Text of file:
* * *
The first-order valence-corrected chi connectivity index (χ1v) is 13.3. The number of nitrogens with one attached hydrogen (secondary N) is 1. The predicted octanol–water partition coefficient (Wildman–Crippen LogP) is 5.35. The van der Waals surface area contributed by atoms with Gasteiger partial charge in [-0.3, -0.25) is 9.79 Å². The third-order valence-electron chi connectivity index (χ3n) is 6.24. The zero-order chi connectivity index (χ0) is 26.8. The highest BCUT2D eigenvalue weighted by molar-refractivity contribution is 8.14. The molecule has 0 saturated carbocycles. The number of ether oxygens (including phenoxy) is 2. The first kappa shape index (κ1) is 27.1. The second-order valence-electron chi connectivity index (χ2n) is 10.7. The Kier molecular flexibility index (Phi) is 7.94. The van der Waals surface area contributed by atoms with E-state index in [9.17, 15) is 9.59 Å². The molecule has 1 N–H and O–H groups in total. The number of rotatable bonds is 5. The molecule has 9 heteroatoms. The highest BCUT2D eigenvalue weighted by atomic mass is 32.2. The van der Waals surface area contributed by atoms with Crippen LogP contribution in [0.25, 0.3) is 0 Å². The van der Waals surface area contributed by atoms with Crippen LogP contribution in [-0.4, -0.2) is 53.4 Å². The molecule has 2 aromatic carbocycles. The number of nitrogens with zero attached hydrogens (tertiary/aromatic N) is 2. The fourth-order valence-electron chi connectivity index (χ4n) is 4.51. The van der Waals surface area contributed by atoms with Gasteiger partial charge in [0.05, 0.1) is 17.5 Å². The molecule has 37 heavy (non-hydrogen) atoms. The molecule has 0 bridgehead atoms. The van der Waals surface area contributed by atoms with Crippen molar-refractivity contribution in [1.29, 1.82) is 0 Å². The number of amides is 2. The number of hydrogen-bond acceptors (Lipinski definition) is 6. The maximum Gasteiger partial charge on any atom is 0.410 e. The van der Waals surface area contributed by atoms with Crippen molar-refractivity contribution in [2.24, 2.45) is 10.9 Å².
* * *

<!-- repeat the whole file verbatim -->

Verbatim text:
The first-order valence-corrected chi connectivity index (χ1v) is 13.3. The number of nitrogens with one attached hydrogen (secondary N) is 1. The predicted octanol–water partition coefficient (Wildman–Crippen LogP) is 5.35. The van der Waals surface area contributed by atoms with Gasteiger partial charge in [-0.3, -0.25) is 9.79 Å². The third-order valence-electron chi connectivity index (χ3n) is 6.24. The zero-order chi connectivity index (χ0) is 26.8. The highest BCUT2D eigenvalue weighted by molar-refractivity contribution is 8.14. The molecule has 0 saturated carbocycles. The number of ether oxygens (including phenoxy) is 2. The first kappa shape index (κ1) is 27.1. The second-order valence-electron chi connectivity index (χ2n) is 10.7. The Kier molecular flexibility index (Phi) is 7.94. The van der Waals surface area contributed by atoms with E-state index in [9.17, 15) is 9.59 Å². The molecule has 1 N–H and O–H groups in total. The number of rotatable bonds is 5. The molecule has 9 heteroatoms. The highest BCUT2D eigenvalue weighted by atomic mass is 32.2. The van der Waals surface area contributed by atoms with Crippen LogP contribution in [0.25, 0.3) is 0 Å². The van der Waals surface area contributed by atoms with Crippen LogP contribution in [-0.4, -0.2) is 53.4 Å². The molecule has 2 aromatic carbocycles. The number of nitrogens with zero attached hydrogens (tertiary/aromatic N) is 2. The fourth-order valence-electron chi connectivity index (χ4n) is 4.51. The van der Waals surface area contributed by atoms with Gasteiger partial charge in [0.05, 0.1) is 17.5 Å². The molecule has 37 heavy (non-hydrogen) atoms. The molecule has 0 bridgehead atoms. The van der Waals surface area contributed by atoms with Crippen molar-refractivity contribution in [1.29, 1.82) is 0 Å². The number of amides is 2. The number of hydrogen-bond acceptors (Lipinski definition) is 6. The maximum Gasteiger partial charge on any atom is 0.410 e. The van der Waals surface area contributed by atoms with Crippen molar-refractivity contribution in [2.24, 2.45) is 10.9 Å².